5. But the difficulty in this case arises as to the interpretation of the second part of the definition of 'premises', and the question is whether it could be said of this flat that it was intended to be let. The Advocate General has argued that 'intended to be let' means 'capable of being let' and according to him any building or part of a building which could be let out to a tenant would be a building of which it could be said that it was intended to be let. I am unable to accept that contention. The Legislature has advisedly used the expression 'intended' and we must give to it its plain grammatical meaning. The word 'intended' must import a volition ; a volition on the part of the landlord. But in my opinion, that volition cannot be a fluctuating or an ambulatory volition. If a volition is once expressed by the owner or the landlord quae a building, then that volition becomes an incident of the building itself, and it is not open then to the landlord by changing his intention from time to time to say that the particular building was not intended to be let. It should be noted that the Legislature has not used the expression 'building or part of building let or which the landlord intends to let.' The Legislature has deliberately used the expression 'intended to be let' as an expression qualifying 'building'. Therefore the expression 'intended to be let' is a characteristic or an incident of the building. It is perfectly true that that characteristic or incident is to be determined by the volition of the landlord, but it is not to be determined from time to time. What is argued before us by Mr. Taraporewalla is that the relevant date when it must be determined as to whether the building was intended to be let is the date when the vacancy occurs. I entirely agree because it is only if a building is intended to be let that it is 'premises' and it is only that building in respect of which the Government can issue a requisitioning order. If when a building becomes vacant it is not 'premises' then the Government cannot exercise their power. But in order to determine whether a building is intended to be let when it falls vacant it is immaterial what the intention of the landlord was at that moment. What is material is whether the incident, viz., intended to be let, is attached to the building at the time when the vacancy takes place; and whether a building is intended to be let or not is a question of fact to be determined by the circumstances of the case and the evidence in the case.
6. Now, in this case it is perfectly clear that this particular flat not only was intended to be let but was actually let to a tenant, and therefore when the vacancy occurred it could be postulated of this flat that it was a flat which was intended to be let. The flat did not cease to be intended to be let merely because when the vacancy occurred the landlord expressed his intention that he did not want to let it but wanted to occupy it himself. I should like to draw attention again to Section 6 (3) which makes it clear that a landlord is not permitted to occupy, let or permit to be occupied any premises which fall vacant without giving intimation to Government. If it was open to the landlord lay his intention at the moment when the vacancy occurs to occupy the premises without any permission of Government, then to a large extent Section 6 (3) would be rendered nugatory. The learned Judge has taken the view that inasmuch as the petitioners intended to occupy this flat for their own personal use and occupation, this flat when it became vacant was not intended to be let. I am prepared to accept the evidence on which the learned Judge has relied and the evidence shows that ever since the time when the petitioners purchased this property in 1943 they intended to occupy two flats out of the twelve flats which constituted this building, but as there were tenants in the building and as the tenants were protected under the Rent Restriction Act, they could not occupy any of the two flats, and therefore, according to the petitioners, when fortunately for them Mrs. Coultrup left one of the flats, they thought that now they could occupy at least that flat for their own personal use. But even accepting the evidence of the petitioners, all that it establishes is that a particular intention was formed by them when the vacancy occurred. That evidence does not show that this flat was not intended to be let On the contrary, as I said before, the evidence clearly shows that the flat was intended to be let and in fact was let for a considerable period of time before the vacancy occurred. It the flat was intended to be let, the different intention shown by the landlord at the date of the vacancy did not and could not change the characteristic of the flat and did not make the flat one not intended to be let. In my opinion, therefore, the Government were within their rights in issuing the order of requisition in respect of this flat as it fell within the definition of 'premises.'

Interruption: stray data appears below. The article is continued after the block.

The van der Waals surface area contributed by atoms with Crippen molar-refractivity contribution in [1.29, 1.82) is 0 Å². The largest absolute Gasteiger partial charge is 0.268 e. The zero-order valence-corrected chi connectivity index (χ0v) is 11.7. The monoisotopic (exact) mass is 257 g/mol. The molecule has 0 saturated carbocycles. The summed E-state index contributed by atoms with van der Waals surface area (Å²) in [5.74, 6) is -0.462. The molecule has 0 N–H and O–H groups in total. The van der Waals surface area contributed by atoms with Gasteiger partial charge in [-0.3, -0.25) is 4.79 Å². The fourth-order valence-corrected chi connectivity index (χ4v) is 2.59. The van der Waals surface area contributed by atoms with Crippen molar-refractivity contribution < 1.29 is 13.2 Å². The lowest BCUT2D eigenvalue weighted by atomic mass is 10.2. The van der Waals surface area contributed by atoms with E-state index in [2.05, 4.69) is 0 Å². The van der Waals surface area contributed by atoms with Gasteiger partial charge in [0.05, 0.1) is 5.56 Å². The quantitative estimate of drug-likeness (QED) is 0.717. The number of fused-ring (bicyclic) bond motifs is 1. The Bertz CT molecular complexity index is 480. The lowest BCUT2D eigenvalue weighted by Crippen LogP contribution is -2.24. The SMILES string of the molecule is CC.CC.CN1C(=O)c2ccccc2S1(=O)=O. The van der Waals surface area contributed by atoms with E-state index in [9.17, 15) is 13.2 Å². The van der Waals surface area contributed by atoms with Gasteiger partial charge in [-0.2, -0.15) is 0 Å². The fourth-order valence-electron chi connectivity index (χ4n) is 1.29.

7. The result is that the appeal must be allowed and the order of the learned Judge set aside with costs throughout.
8. I agree.